I’ve been home for more than a week and I can still feel the cold air breezing through my hair and across my cheeks. Ireland was a dream.
Like all my vacations, I tucked away my pen and allowed my senses to take over. Retreats and conferences are for writing. Vacations are for exploring and experiencing and devouring all the details. Especially in the company of a good friend from high school and college.
I could have allowed my fingers to graze my laptop’s keys, but I wouldn’t have seen the sheep grazing in the greenest of fields, thick with wool and unbothered by the chill and dampness in the air. I surely would have missed the week-old lamb grazing on my bootlaces and another on my scarf and hair, entangled by the sea breeze.
With all the beauty and inspiration around me, it would have been easy to dive into a new story. But then I likely wouldn’t have been as awestruck by the Cliffs of Moher and how their edges dive 700-feet down amid swooping birds and wind and seawater spraying the grooved and vertical earth.
Had I spilled everything I saw onto paper the minute I drank it up, I doubt I would have fully enjoyed the Irish beers and whiskeys I drank in pubs with live music dancing around my ears and into my heart. I might not have fully drank in the pub experience or sang at the top of my voice when all the songs that define me were mashed into one intoxicated hour or two.
Stories were everywhere. I saw one in the sunken eyes and red chin stumble of the Clonycavan Man, preserved in a bog for 2,300 years. Another as I looked out the window of Eddie Rocket’s diner at packed Dame Street on Easter Sunday, watching the locals watch the streets for the start of the Easter Rising centennial.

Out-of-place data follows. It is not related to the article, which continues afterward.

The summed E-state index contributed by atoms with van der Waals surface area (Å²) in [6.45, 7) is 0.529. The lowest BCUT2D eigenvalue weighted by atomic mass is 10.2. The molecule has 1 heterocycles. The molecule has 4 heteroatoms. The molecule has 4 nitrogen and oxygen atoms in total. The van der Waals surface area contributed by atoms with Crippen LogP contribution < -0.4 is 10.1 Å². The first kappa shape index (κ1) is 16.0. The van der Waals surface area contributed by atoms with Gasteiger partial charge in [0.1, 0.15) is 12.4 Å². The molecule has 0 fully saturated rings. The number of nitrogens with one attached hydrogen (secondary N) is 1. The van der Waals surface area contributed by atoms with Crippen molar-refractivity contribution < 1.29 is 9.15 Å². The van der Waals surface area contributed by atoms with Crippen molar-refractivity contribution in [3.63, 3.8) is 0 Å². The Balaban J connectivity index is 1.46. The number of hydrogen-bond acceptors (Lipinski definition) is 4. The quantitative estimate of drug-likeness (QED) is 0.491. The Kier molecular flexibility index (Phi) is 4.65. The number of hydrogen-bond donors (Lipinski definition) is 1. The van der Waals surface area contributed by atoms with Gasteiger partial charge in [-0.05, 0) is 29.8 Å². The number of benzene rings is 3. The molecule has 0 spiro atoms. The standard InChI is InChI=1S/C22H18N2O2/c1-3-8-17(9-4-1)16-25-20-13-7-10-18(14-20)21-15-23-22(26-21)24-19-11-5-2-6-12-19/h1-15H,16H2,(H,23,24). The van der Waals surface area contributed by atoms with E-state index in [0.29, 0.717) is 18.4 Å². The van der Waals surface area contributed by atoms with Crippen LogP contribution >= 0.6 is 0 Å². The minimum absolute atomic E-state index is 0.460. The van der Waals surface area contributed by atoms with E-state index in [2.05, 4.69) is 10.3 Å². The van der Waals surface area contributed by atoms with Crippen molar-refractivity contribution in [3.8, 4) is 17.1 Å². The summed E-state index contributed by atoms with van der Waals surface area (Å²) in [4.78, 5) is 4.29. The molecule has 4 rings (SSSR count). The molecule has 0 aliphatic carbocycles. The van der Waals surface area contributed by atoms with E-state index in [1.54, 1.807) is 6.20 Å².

And another waiting for me in the spiral staircase of the Blarney Castle as I tried not to look through the gaping 8th-story window or remember that I was trapped in a queue in a stone stronghold built in the 15th century. I found another story along the Ring of Kerry where a small dog smiled at me from the dipped back of a donkey.
Colorful weather-worn houses lined the main street of Portmagee. A harpist’s song fluttered atop the Cliffs of Moher and down through the valley, sending whispers on the wind. Boot heels tapped to the beat of the damp night along the cobbled streets of Dublin. Frustrated morning winds curled the waters of Galway into toothless grins.
Pints of Guinness frothed and settled and darkened while we spoke to 80-year-old men born and raised in Bunratty. Stones circled a fairy tree, the locals warning us not to steal even a twig from the leprechauns. A scone spread with black currant jam jigged on my tongue, washed down with milky tea near a cozy fireplace. A rainbow spread above us as we slowly ferried from Tarbert to Killmer, beaconing us as we passed under it with the wind and drizzle.
Though eight days came and went like a rain cloud on a sunny Irish day, I could fill pages and pages with the details I devoured.